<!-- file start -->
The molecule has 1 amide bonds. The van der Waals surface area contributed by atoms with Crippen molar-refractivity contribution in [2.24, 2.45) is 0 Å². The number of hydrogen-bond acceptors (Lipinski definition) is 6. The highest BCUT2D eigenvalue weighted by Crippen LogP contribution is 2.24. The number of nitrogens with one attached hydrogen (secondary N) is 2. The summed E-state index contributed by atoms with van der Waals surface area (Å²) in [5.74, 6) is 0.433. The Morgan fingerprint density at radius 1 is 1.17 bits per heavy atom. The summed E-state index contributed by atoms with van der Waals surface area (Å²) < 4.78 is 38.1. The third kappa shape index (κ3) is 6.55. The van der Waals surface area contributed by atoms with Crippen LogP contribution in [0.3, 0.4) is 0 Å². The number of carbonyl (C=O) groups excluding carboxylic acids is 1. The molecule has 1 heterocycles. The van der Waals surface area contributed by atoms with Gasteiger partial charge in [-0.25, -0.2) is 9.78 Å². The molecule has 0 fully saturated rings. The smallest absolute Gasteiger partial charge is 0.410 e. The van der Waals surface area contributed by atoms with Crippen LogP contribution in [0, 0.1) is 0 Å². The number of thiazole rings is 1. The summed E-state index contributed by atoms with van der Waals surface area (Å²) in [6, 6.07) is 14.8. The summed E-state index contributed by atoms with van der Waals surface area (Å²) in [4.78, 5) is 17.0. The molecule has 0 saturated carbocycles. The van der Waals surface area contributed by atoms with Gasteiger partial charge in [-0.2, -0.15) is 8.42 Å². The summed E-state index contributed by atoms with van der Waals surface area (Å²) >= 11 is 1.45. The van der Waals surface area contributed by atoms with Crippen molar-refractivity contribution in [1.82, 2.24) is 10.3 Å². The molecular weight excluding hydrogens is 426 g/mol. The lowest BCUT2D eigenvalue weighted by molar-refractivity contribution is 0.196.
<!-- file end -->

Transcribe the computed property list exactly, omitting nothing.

The molecule has 1 amide bonds. The van der Waals surface area contributed by atoms with Crippen molar-refractivity contribution in [2.24, 2.45) is 0 Å². The number of hydrogen-bond acceptors (Lipinski definition) is 6. The highest BCUT2D eigenvalue weighted by Crippen LogP contribution is 2.24. The number of nitrogens with one attached hydrogen (secondary N) is 2. The summed E-state index contributed by atoms with van der Waals surface area (Å²) in [5.74, 6) is 0.433. The Morgan fingerprint density at radius 1 is 1.17 bits per heavy atom. The summed E-state index contributed by atoms with van der Waals surface area (Å²) < 4.78 is 38.1. The third kappa shape index (κ3) is 6.55. The van der Waals surface area contributed by atoms with Crippen LogP contribution in [0.3, 0.4) is 0 Å². The number of carbonyl (C=O) groups excluding carboxylic acids is 1. The molecule has 1 heterocycles. The van der Waals surface area contributed by atoms with Gasteiger partial charge in [-0.25, -0.2) is 9.78 Å². The molecule has 0 fully saturated rings. The smallest absolute Gasteiger partial charge is 0.410 e. The van der Waals surface area contributed by atoms with Crippen LogP contribution in [0, 0.1) is 0 Å². The number of thiazole rings is 1. The summed E-state index contributed by atoms with van der Waals surface area (Å²) in [6, 6.07) is 14.8. The summed E-state index contributed by atoms with van der Waals surface area (Å²) in [4.78, 5) is 17.0. The molecule has 0 saturated carbocycles. The van der Waals surface area contributed by atoms with Gasteiger partial charge in [-0.2, -0.15) is 8.42 Å². The summed E-state index contributed by atoms with van der Waals surface area (Å²) >= 11 is 1.45. The van der Waals surface area contributed by atoms with Crippen molar-refractivity contribution in [1.82, 2.24) is 10.3 Å². The molecular weight excluding hydrogens is 426 g/mol. The lowest BCUT2D eigenvalue weighted by molar-refractivity contribution is 0.196.